The objective of this work was to evaluate the effects of high NaCl concentrations on algarrrobo seedlings to provide information on the significance of proline and glycinebetaine accumulation in response to salt stress and to determine the effects of salinity on growth and nitrate reduction.



Plant material and growth condition: Seeds of algarrobo (Prosopis alba) were kindly provided by the Laboratory of Seed Analysis, National University of Santiago del Estero, Santiago del Estero, Argentina. Seeds were scarified to overcome hard seed coat dormancy by removing a small portion of the coat at the cotyledon end with nail clippers. Seeds were germinated on filter paper towels soaked with demineralized water. Six 7-day-old seedlings were transferred to 5 L growth containers filled with half-strength Hoagland solution (Hoagland and Arnon, 1950). Seedlings were grown in these conditions for 6 d before the initiation of NaCl treatments. NaCl was added to the growth medium in 50 mmol.L-1 increments every 24 h, until the final concentrations of 0, 300 and 600 mmol.L-1 were reached. Seedlings were illuminated continuously with fluorescent grolux lamps (100 mmol.m-2.s-1) in a growth room at 25 ± 2ºC. The pH was maintained at 6.5 by adding solutions of H2SO4 or KOH. After 30 d of salt treatment, the plants were harvested, measured and analyzed.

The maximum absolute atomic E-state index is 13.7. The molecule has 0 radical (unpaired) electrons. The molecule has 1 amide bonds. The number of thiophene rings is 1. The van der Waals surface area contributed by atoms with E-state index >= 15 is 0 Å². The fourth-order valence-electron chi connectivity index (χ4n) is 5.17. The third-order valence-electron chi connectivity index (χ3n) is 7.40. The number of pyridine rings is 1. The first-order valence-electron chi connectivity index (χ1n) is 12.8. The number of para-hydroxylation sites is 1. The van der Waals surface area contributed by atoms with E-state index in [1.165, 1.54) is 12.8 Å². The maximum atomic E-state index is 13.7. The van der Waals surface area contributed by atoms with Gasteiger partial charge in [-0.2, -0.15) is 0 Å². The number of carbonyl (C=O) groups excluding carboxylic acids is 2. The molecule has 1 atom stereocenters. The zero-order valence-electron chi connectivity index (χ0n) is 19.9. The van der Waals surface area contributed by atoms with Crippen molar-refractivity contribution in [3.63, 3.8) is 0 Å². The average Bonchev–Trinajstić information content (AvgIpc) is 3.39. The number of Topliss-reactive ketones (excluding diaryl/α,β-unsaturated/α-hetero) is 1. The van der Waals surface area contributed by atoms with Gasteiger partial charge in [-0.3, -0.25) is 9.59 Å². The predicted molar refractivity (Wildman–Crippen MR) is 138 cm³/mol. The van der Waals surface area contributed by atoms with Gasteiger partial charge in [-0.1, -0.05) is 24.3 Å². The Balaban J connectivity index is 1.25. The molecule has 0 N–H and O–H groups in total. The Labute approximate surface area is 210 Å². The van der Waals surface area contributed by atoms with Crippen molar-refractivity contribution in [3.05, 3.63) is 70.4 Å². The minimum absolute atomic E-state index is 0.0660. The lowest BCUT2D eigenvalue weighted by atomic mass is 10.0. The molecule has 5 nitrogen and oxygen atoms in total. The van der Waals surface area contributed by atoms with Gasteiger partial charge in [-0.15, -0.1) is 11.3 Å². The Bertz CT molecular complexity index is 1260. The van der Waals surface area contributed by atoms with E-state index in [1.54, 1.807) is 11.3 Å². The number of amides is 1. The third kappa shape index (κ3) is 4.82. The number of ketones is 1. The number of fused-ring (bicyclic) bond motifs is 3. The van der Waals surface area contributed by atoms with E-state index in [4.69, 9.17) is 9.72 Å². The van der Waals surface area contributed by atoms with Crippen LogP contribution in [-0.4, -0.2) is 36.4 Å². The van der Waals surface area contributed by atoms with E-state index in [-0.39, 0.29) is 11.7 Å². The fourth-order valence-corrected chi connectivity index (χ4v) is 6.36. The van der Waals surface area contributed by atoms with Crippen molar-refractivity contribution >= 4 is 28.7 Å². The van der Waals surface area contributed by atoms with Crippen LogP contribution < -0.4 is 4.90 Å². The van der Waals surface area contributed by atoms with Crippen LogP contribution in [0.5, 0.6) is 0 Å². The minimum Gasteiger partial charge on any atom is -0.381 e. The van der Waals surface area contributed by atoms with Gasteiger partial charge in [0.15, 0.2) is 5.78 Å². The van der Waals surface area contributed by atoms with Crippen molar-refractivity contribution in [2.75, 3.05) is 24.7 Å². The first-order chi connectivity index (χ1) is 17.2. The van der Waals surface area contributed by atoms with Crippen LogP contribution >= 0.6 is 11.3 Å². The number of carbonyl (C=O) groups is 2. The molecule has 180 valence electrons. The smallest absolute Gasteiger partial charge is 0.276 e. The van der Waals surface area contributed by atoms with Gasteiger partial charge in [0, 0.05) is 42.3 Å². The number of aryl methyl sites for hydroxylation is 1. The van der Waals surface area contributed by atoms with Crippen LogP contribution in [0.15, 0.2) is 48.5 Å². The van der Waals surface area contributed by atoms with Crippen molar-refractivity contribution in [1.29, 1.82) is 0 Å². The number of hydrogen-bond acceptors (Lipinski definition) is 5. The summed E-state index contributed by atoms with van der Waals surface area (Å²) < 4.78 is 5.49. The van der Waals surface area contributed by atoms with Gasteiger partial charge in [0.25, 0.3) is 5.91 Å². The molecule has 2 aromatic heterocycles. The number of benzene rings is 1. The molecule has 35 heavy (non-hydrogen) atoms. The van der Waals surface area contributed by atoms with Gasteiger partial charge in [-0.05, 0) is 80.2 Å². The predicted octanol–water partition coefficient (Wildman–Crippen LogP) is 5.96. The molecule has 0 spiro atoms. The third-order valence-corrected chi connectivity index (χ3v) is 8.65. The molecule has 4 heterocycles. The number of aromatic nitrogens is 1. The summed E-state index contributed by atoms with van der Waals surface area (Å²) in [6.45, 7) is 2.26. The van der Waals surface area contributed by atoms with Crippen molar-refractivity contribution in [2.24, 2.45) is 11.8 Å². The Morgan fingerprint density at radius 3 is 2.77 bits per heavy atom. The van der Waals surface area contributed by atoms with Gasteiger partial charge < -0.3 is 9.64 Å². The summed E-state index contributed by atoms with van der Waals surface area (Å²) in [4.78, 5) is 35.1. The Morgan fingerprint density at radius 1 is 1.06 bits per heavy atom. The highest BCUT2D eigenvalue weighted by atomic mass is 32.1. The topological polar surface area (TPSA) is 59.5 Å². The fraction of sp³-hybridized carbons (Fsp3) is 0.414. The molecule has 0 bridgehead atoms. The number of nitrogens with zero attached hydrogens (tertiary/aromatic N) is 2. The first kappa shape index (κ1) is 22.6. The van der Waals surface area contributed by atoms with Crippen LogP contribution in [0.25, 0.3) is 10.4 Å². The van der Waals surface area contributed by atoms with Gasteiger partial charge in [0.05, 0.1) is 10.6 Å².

Growth measurement: Plant growth was estimated by measuring accumulation of root and shoot dry weight (after drying the plant material at 70ºC for 48-72 h).

Leaf relative water content: The leaf relative water content (RWC) was calculated according to Beadle et al. (1993) using the equation: RWC (%)= [(FW – DW)/ (TW – DW)] 100, where FW is fresh weight, DW is dry weight, and TW is turgid weight.